It is not of course a new thing for the people of another country to become our fellow citizens. Ever since 1788 when the First Fleet landed the first immigrants on the shores of Port Jackson, this country has needed citizens from overseas. Indeed it would not be too much to say that what the scientists would call the mutations or the jump-forwards in our national evolution have been marked by an influx of new citizens or potential citizens. We have been able to offer them space for new developments, an atmosphere favourable to new ideas, a future free from preconceived notions or rigid hidebound conventions. In turn we have benefited from the originality of their minds, and the energy of all men and women eager to build a future for themselves in new surroundings. After 50 years, Australia ceased to be a collection of six different colonies and became a federal Commonwealth, a new nation. From the beginning of our nationhood, we have made it possible for newcomers from countries outside the British Commonwealth of nations to adopt our common British nationality. Now we propose to share with them our latest acquired status of Australian citizenship in addition to our proud status as British subjects.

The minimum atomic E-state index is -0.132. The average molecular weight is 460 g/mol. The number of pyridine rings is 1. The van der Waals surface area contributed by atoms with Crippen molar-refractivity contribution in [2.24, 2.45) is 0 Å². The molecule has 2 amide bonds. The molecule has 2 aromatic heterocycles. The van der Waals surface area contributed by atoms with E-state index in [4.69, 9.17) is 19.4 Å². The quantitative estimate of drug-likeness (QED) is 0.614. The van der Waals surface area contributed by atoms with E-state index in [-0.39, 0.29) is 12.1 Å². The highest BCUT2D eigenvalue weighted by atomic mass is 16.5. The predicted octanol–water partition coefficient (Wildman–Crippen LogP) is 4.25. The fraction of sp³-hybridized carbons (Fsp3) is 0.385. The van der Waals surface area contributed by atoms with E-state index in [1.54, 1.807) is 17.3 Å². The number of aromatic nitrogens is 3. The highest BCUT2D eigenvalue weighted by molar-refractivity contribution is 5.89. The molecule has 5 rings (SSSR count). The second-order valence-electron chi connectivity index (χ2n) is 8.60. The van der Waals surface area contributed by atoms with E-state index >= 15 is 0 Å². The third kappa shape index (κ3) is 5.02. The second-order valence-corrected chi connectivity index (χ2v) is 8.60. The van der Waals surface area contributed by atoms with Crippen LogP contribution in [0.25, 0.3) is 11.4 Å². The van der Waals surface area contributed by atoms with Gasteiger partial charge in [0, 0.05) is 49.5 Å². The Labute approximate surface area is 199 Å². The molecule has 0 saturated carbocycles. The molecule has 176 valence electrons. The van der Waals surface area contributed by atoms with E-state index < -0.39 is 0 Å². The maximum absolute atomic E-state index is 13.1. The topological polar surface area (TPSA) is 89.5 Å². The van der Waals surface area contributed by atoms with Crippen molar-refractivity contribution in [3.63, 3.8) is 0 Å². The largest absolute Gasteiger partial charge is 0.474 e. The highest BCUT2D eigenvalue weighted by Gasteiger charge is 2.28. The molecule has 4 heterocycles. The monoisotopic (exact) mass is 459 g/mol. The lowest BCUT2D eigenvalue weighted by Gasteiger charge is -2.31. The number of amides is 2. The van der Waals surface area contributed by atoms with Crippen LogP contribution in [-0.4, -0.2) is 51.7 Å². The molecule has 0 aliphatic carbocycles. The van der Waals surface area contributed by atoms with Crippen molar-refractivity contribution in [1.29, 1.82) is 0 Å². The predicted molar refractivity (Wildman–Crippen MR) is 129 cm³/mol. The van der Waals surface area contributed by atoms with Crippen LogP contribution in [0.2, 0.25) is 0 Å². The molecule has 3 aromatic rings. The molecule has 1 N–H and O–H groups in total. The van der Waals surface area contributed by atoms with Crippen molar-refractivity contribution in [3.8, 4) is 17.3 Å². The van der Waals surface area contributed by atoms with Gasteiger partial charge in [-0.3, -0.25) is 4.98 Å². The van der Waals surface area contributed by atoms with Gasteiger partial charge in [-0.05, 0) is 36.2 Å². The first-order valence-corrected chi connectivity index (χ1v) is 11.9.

We are very glad to see these young men here today, but we have no intention of allowing this ceremony to dwindle into a formal gesture or to swell into an occasion of national bombast. We ask our new citizens to respect the Australian flag and swear allegiance to our concepts of government. We do so not because we want to regiment convenient cannon-fodder for another war, but because we know from long experience that the democratic concepts we cherish are for adaptable and usable means for achieving social change and national progress without dangerous social dislocation or the chaotic spectacle of revolutionary disturbances ending in dictatorial minority rule. We pledge our faith in the commonsense and the national goodwill of the Australian people. We ask our new citizens to swear allegiance to the system of government which enables that good will and common sense to guide democratically elected rulers, and we do not propose to risk the very real gains we have made through democratic evolution for want of vigilance towards our enemies, whether they come from outside or work from inside.